On Jan. 16, Chairman of the House Appropriations Committee Chairman Rodney Frelinghuysen (R-N.J.) introduced a continuing resolution (CR), which would fund the federal government until Feb. 16. Congress has until Jan. 19 to agree to a proposal to extend funding for the government. Provided Congress sends an agreement to the President for his signature by the Jan. 19 deadline, Congress would then have less than 10 legislative days between both chambers to either draft an omnibus appropriations bill to fund the government through the end of Fiscal Year (FY) 2018 or draft and pass another CR to temporarily fund the government at slightly less than current levels to conform to spending caps under current law.
The current CR legislation introduced in the House also includes six years of funding for the Children’s Health Insurance Program (CHIP), funding for which was extended in the previous CR to March 31, and further delays several tax provisions authorized under the Affordable Care Act. The inclusion of six years of CHIP funding was greatly aided by a recent Congressional Budget Office (CBO) assessment indicating that due to the repeal of the ACA’s individual mandate in the tax legislation that passed late last year the cost of a five-year extension of CHIP would be reduced from $8 billion to $800 million. However, the CBO calculated that a six-year extension would be budget neutral, thus shifting CHIP funding from a five- to a six-year renewal.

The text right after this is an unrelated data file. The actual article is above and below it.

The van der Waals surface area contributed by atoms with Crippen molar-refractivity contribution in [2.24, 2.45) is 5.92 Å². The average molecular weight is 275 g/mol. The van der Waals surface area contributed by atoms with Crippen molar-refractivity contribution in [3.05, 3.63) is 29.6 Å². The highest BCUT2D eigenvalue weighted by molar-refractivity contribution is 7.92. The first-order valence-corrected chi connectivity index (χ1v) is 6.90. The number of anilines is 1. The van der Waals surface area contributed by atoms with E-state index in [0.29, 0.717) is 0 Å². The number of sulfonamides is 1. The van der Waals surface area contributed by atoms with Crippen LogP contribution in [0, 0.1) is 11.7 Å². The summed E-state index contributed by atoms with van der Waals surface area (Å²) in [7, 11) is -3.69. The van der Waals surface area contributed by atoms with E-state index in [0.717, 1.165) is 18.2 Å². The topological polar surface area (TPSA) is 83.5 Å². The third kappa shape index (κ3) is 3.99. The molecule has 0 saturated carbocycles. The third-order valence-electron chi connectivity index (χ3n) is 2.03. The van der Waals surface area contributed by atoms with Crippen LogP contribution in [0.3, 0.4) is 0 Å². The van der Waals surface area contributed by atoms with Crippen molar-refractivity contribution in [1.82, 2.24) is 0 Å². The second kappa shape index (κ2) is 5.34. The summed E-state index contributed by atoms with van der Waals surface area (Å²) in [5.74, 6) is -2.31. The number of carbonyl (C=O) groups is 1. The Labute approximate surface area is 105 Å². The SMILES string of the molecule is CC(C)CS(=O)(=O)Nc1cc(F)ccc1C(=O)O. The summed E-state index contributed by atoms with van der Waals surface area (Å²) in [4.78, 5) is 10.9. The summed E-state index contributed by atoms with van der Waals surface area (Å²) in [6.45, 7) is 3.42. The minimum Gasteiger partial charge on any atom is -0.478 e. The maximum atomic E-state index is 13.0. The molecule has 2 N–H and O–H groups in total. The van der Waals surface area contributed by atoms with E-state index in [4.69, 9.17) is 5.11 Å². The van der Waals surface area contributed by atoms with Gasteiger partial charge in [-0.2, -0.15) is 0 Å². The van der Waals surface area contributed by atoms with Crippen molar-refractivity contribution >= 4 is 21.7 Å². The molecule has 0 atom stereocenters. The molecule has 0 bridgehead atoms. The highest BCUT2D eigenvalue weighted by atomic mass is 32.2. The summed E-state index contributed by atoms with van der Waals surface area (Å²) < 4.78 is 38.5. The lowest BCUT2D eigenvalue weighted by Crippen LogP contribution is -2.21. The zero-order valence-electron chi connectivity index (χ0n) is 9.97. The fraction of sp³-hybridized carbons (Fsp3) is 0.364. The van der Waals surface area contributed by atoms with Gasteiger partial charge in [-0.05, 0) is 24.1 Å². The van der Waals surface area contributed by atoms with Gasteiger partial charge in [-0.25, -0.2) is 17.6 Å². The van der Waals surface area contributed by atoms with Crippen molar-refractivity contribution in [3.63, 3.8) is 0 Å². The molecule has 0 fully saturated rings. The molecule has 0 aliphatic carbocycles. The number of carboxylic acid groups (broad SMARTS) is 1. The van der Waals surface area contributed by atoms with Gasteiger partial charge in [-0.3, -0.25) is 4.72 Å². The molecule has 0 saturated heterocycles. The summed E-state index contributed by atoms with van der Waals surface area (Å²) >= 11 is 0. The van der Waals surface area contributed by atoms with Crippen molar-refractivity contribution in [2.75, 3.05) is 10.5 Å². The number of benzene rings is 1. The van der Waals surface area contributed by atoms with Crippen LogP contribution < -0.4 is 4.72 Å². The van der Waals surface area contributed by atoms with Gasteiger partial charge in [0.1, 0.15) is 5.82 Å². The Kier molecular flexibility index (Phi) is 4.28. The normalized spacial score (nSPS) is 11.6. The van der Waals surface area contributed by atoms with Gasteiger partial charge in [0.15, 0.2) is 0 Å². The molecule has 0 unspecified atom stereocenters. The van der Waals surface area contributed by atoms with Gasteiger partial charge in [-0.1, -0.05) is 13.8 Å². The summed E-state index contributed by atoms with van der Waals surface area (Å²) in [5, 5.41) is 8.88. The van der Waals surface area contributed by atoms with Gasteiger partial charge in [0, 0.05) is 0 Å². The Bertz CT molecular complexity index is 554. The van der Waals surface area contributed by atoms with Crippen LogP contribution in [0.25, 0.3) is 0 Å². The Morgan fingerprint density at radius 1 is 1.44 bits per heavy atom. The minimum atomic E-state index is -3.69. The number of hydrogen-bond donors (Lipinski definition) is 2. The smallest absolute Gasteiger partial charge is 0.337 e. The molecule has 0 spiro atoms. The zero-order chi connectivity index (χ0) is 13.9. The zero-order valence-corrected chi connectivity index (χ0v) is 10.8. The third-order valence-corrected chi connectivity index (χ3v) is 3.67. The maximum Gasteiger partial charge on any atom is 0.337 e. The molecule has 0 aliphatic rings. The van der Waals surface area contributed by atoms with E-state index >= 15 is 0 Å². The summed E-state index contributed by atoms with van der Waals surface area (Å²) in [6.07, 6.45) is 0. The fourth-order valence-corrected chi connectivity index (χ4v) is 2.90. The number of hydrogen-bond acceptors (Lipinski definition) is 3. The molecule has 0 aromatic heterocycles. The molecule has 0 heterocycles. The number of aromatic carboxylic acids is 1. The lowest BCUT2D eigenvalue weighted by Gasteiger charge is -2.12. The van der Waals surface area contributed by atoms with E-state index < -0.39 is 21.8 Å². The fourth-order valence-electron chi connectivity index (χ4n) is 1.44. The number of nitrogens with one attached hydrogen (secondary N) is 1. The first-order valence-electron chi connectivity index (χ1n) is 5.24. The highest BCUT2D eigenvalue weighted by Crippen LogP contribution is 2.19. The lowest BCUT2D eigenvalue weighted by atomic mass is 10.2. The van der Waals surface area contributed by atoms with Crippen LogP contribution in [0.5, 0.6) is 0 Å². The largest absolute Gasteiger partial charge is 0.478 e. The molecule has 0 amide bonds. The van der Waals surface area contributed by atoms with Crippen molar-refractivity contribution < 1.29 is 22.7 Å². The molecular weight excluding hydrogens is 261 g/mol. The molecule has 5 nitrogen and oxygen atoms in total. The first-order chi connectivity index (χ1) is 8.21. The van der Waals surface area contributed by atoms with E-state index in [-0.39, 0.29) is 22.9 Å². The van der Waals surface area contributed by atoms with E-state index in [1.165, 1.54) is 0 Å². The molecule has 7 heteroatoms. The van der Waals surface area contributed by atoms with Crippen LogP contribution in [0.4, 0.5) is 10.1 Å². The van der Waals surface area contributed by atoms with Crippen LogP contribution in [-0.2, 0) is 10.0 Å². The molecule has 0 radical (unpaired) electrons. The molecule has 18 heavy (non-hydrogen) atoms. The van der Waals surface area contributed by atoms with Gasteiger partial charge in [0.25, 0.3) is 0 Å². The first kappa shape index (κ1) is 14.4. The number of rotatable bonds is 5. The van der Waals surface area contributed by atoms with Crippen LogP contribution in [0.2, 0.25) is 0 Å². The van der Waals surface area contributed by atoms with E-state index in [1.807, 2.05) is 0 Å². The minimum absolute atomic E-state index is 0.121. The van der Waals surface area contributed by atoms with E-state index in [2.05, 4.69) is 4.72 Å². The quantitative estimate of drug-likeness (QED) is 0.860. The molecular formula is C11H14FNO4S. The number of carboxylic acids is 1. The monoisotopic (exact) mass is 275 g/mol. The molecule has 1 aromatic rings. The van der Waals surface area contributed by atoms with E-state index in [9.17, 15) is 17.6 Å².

In addition, while advocates were targeting the CR as a possible vehicle for reauthorization of several crucial Medicare “extenders” (see below), such extensions are not part of the CR package at this time, due in part to disagreements of how to offset the cost of such extensions. Thus, Congress will have to look ahead to Feb. 16 as the next opportunity to reauthorize these extenders. The House Ways and Means Committee published a bipartisan proposal to extend these provisions on Nov. 15, 2017. If extension of these provisions are delayed beyond the Feb. 16 deadline, passage of any measure that provides an extension retroactive to Jan. 1 would require many claims under federal health insurance programs to be resubmitted, generating significant burden for federal health agencies.